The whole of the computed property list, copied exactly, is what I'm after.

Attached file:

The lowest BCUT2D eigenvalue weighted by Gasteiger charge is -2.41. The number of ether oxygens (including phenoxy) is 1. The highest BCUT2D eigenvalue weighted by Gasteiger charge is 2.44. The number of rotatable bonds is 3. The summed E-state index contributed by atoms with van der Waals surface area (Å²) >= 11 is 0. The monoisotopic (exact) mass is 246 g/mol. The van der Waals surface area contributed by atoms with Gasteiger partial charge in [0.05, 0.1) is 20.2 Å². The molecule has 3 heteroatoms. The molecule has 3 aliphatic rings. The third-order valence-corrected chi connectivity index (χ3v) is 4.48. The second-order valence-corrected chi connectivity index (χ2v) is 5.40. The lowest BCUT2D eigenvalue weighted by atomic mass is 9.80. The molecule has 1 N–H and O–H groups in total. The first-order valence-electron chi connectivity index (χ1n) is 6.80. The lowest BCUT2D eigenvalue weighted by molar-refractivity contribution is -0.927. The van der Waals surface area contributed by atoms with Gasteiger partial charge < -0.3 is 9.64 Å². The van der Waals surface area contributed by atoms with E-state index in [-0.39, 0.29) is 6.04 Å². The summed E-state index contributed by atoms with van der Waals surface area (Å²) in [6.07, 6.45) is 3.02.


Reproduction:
The lowest BCUT2D eigenvalue weighted by Gasteiger charge is -2.41. The number of ether oxygens (including phenoxy) is 1. The highest BCUT2D eigenvalue weighted by Gasteiger charge is 2.44. The number of rotatable bonds is 3. The summed E-state index contributed by atoms with van der Waals surface area (Å²) >= 11 is 0. The monoisotopic (exact) mass is 246 g/mol. The van der Waals surface area contributed by atoms with Gasteiger partial charge in [0.05, 0.1) is 20.2 Å². The molecule has 3 heteroatoms. The molecule has 3 aliphatic rings. The third-order valence-corrected chi connectivity index (χ3v) is 4.48. The second-order valence-corrected chi connectivity index (χ2v) is 5.40. The lowest BCUT2D eigenvalue weighted by atomic mass is 9.80. The molecule has 1 N–H and O–H groups in total. The first-order valence-electron chi connectivity index (χ1n) is 6.80. The lowest BCUT2D eigenvalue weighted by molar-refractivity contribution is -0.927. The van der Waals surface area contributed by atoms with Gasteiger partial charge < -0.3 is 9.64 Å². The van der Waals surface area contributed by atoms with E-state index in [-0.39, 0.29) is 6.04 Å². The summed E-state index contributed by atoms with van der Waals surface area (Å²) in [6.07, 6.45) is 3.02.